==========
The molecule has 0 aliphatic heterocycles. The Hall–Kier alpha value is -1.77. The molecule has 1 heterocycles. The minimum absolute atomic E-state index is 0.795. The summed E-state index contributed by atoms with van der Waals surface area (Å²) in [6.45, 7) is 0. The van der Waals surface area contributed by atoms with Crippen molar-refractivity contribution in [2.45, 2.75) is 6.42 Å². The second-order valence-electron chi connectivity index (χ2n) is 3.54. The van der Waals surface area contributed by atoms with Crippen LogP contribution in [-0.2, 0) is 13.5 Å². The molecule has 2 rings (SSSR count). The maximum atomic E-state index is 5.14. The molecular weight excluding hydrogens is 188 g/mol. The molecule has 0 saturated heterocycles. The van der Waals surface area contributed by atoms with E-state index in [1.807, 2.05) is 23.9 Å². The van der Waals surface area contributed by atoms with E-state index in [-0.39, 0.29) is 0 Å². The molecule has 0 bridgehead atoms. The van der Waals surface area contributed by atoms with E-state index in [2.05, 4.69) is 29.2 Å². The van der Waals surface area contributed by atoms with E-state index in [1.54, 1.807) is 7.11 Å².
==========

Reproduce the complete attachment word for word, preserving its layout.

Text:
The molecule has 0 aliphatic heterocycles. The Hall–Kier alpha value is -1.77. The molecule has 1 heterocycles. The minimum absolute atomic E-state index is 0.795. The summed E-state index contributed by atoms with van der Waals surface area (Å²) in [6.45, 7) is 0. The van der Waals surface area contributed by atoms with Crippen molar-refractivity contribution in [2.45, 2.75) is 6.42 Å². The second-order valence-electron chi connectivity index (χ2n) is 3.54. The van der Waals surface area contributed by atoms with Crippen LogP contribution in [-0.2, 0) is 13.5 Å². The molecule has 2 rings (SSSR count). The maximum atomic E-state index is 5.14. The molecular weight excluding hydrogens is 188 g/mol. The molecule has 0 saturated heterocycles. The van der Waals surface area contributed by atoms with E-state index in [1.807, 2.05) is 23.9 Å². The van der Waals surface area contributed by atoms with E-state index in [-0.39, 0.29) is 0 Å². The molecule has 0 bridgehead atoms. The van der Waals surface area contributed by atoms with E-state index in [2.05, 4.69) is 29.2 Å². The van der Waals surface area contributed by atoms with E-state index in [1.54, 1.807) is 7.11 Å².